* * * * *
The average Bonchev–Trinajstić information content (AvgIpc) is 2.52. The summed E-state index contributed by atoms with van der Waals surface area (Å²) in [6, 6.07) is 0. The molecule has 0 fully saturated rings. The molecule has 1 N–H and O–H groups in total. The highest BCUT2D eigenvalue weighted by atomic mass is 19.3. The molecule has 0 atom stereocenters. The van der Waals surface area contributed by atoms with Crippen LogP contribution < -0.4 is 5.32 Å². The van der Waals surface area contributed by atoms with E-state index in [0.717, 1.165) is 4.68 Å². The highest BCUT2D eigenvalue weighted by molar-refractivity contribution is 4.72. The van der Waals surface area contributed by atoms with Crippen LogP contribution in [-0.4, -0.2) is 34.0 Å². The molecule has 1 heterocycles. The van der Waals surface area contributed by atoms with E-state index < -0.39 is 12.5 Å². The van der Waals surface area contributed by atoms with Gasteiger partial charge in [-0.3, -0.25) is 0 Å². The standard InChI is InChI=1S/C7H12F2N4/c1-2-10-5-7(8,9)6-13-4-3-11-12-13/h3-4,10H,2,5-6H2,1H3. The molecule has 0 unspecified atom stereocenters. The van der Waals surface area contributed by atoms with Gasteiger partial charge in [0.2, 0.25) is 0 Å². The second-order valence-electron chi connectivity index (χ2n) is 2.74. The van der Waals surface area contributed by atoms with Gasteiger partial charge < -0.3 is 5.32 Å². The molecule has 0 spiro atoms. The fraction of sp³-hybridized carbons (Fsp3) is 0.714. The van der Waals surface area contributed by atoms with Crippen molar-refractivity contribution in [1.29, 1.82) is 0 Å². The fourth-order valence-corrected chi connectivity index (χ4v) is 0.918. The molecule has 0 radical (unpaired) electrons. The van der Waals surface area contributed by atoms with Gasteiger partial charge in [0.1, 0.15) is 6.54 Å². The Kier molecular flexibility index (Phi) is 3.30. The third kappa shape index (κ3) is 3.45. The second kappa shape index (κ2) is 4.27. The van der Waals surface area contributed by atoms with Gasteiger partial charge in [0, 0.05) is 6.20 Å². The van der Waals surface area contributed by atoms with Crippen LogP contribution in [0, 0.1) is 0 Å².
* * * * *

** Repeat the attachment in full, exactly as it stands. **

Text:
The average Bonchev–Trinajstić information content (AvgIpc) is 2.52. The summed E-state index contributed by atoms with van der Waals surface area (Å²) in [6, 6.07) is 0. The molecule has 0 fully saturated rings. The molecule has 1 N–H and O–H groups in total. The highest BCUT2D eigenvalue weighted by atomic mass is 19.3. The molecule has 0 atom stereocenters. The van der Waals surface area contributed by atoms with Crippen LogP contribution < -0.4 is 5.32 Å². The van der Waals surface area contributed by atoms with E-state index in [0.717, 1.165) is 4.68 Å². The highest BCUT2D eigenvalue weighted by molar-refractivity contribution is 4.72. The van der Waals surface area contributed by atoms with Crippen LogP contribution in [-0.4, -0.2) is 34.0 Å². The molecule has 1 heterocycles. The van der Waals surface area contributed by atoms with E-state index < -0.39 is 12.5 Å². The van der Waals surface area contributed by atoms with Gasteiger partial charge in [-0.3, -0.25) is 0 Å². The standard InChI is InChI=1S/C7H12F2N4/c1-2-10-5-7(8,9)6-13-4-3-11-12-13/h3-4,10H,2,5-6H2,1H3. The molecule has 0 unspecified atom stereocenters. The van der Waals surface area contributed by atoms with Gasteiger partial charge in [0.2, 0.25) is 0 Å². The second-order valence-electron chi connectivity index (χ2n) is 2.74. The van der Waals surface area contributed by atoms with Gasteiger partial charge < -0.3 is 5.32 Å². The molecule has 0 spiro atoms. The fraction of sp³-hybridized carbons (Fsp3) is 0.714. The van der Waals surface area contributed by atoms with Crippen molar-refractivity contribution in [1.29, 1.82) is 0 Å². The fourth-order valence-corrected chi connectivity index (χ4v) is 0.918. The molecule has 0 radical (unpaired) electrons. The van der Waals surface area contributed by atoms with Gasteiger partial charge in [0.1, 0.15) is 6.54 Å². The Kier molecular flexibility index (Phi) is 3.30. The third kappa shape index (κ3) is 3.45. The second kappa shape index (κ2) is 4.27. The van der Waals surface area contributed by atoms with Gasteiger partial charge in [0, 0.05) is 6.20 Å². The van der Waals surface area contributed by atoms with Crippen LogP contribution in [0, 0.1) is 0 Å².